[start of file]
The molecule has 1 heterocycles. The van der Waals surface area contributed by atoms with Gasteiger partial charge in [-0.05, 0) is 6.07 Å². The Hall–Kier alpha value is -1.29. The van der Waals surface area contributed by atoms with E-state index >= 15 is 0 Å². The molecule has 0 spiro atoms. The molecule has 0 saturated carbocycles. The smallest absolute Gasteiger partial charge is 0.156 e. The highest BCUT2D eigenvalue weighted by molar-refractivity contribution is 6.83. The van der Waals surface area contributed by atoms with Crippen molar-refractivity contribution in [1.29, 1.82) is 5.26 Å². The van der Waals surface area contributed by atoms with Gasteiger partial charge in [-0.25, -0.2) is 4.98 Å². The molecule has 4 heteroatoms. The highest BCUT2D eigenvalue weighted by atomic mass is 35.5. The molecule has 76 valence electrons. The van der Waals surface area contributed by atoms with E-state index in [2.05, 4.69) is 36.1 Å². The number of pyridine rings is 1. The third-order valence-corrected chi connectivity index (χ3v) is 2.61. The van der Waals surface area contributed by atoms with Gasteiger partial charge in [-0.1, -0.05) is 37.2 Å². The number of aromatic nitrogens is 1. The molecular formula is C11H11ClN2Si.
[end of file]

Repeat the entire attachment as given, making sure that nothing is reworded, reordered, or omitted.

The molecule has 1 heterocycles. The van der Waals surface area contributed by atoms with Gasteiger partial charge in [-0.05, 0) is 6.07 Å². The Hall–Kier alpha value is -1.29. The van der Waals surface area contributed by atoms with E-state index >= 15 is 0 Å². The molecule has 0 spiro atoms. The molecule has 0 saturated carbocycles. The smallest absolute Gasteiger partial charge is 0.156 e. The highest BCUT2D eigenvalue weighted by molar-refractivity contribution is 6.83. The van der Waals surface area contributed by atoms with Crippen molar-refractivity contribution in [1.29, 1.82) is 5.26 Å². The van der Waals surface area contributed by atoms with Gasteiger partial charge in [-0.25, -0.2) is 4.98 Å². The molecule has 4 heteroatoms. The highest BCUT2D eigenvalue weighted by atomic mass is 35.5. The molecule has 76 valence electrons. The van der Waals surface area contributed by atoms with E-state index in [2.05, 4.69) is 36.1 Å². The number of pyridine rings is 1. The third-order valence-corrected chi connectivity index (χ3v) is 2.61. The van der Waals surface area contributed by atoms with Gasteiger partial charge in [-0.1, -0.05) is 37.2 Å². The number of aromatic nitrogens is 1. The molecular formula is C11H11ClN2Si.